There’s this older couple I often see at mass. They have two young boys with down syndrome that I’m pretty sure are adopted. They spend the entire time trying to calm the boys down, steering them to pay attention to what’s going on during the consecration.
There’s something really beautiful about it, seeing a man and a woman doing a hard thing together.
I don’t know their story, but I do know that when I look at them and I look at the crucifix hanging above them in my peripheral view, I think to myself: this act in the pew mirrors the act of Christ on the cross. What a constant dying to self out of love.
Which reminds me of one of the best answers I heard someone give to the question of what to look for in a potential future spouse: someone with a knowledge of what it means to suffer, and suffer well.
The proven ability to endure adversity, practice selflessness, and offer up one’s sacrifices is a good testament to interior strength, mental toughness, and lasting character.
One of the best cinematic examples of this in a man is the character Jimmy Braddock, played by Russell Crowe in Cinderella Man.
Cinderella Man is based on the true story of Great Depression-era, heavyweight boxing champion, James J. Braddock. Throughout the course of the film, Braddock constantly dies to self out of love for his family – giving up his portions of food for his daughter even though he’s hungry and about to go to work in the middle of the night, fighting with a fractured wrist because he can’t afford to get it fixed, going on government assistance (which he eventually pays back) and asking friends for financial aid in order to keep a promise to his son and not send his kids off to live with other family members.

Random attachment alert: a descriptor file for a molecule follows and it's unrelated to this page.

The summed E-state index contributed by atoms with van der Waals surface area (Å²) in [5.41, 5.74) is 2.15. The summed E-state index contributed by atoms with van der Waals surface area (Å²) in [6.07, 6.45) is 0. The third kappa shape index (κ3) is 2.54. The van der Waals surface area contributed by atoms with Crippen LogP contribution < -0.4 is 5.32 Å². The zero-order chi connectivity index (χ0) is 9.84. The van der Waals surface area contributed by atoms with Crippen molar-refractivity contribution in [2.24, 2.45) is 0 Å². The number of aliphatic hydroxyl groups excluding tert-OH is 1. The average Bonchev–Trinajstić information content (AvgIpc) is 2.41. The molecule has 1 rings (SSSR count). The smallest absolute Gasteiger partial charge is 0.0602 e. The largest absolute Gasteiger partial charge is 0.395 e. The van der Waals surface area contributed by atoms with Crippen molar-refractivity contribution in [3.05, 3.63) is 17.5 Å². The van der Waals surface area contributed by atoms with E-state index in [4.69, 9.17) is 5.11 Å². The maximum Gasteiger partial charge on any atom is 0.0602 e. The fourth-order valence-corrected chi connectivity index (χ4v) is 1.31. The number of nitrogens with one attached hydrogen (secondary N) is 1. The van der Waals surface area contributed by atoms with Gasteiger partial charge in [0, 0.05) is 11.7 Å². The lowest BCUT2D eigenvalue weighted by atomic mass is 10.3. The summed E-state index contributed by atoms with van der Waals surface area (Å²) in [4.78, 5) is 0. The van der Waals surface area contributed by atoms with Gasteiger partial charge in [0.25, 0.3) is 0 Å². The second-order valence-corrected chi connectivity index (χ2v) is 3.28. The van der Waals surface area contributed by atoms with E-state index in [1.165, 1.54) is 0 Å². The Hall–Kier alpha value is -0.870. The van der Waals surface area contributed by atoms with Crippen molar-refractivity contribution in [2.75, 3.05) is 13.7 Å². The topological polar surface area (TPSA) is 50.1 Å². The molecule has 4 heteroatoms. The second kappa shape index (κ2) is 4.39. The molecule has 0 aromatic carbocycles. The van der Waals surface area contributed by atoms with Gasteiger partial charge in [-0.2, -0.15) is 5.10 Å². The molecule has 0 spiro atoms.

Braddock’s best quality and essential masculine feature is his ability to figure it out and do what it takes no matter the cost to get the job done – hiding his cast with shoe polish so he can still work on the docks or taking a fight for the money even though he knows he’s expected to lose and be made a fool. Braddock’s true heroism lies not in defeating his opponent in the ring, but rather his own comfort, ego, and self.
Lesser men of that time couldn’t handle the pressure of trying to provide in such dire circumstances. May (Braddock’s wife) witnessed many waste their earnings on alcohol or leave their families altogether. And when Jimmy does leave, worrying May, it’s to get his kids back after she sends them to temporarily stay with her father and sister.
In fact, it’s in these hard times that Jimmy and May’s relationship grows stronger. Watching the film, I realized that the best gift they could have given their children was a home no matter where they lived, and a witness to true and authentic love that lived out its wedding vows – “for better or worse, for richer or poorer, in sickness and in health.”
So, what does suffering have to do with chastity? Well, in a way practicing chastity is a form of suffering.
A suffering death to our immediate desires for physical union, in an effort to bring forth our truer desire, spiritual union – to know and be known deeply, see and seen truly, and love and be loved completely, forever.
Practicing chastity is evidence that you are in possession of yourself, specifically in control of your passions and desires, because in order to give yourself as a gift, you first have to own yourself. You cannot give what you do not have.
A person with a knowledge of what it means to suffer is a person who has suffered the agonizing wait, maybe even years of their youth, who didn’t settle, who is still waiting for you.
Jessica Kramer hails from Cleveland, Ohio, is a graduate of Liberty University, and currently lives in Old Town Alexandria, Virginia right outside Washington, D.C., working as a video host for Media Research Center. She recently started a YouTube channel, writes essays and opinion pieces, and is working on a project with the Institute for Human Ecology at Catholic University of America. As a former Protestant-Catholic convert, she loves political theology, philosophy, apologetics, Church history, debating everything and nothing (totally studied poly sci), good cinema, and gawking at old, ornate architecture. You can connect with her on Facebook, instagram @jessicalynnkramer, or Twitter @JessKramer1776.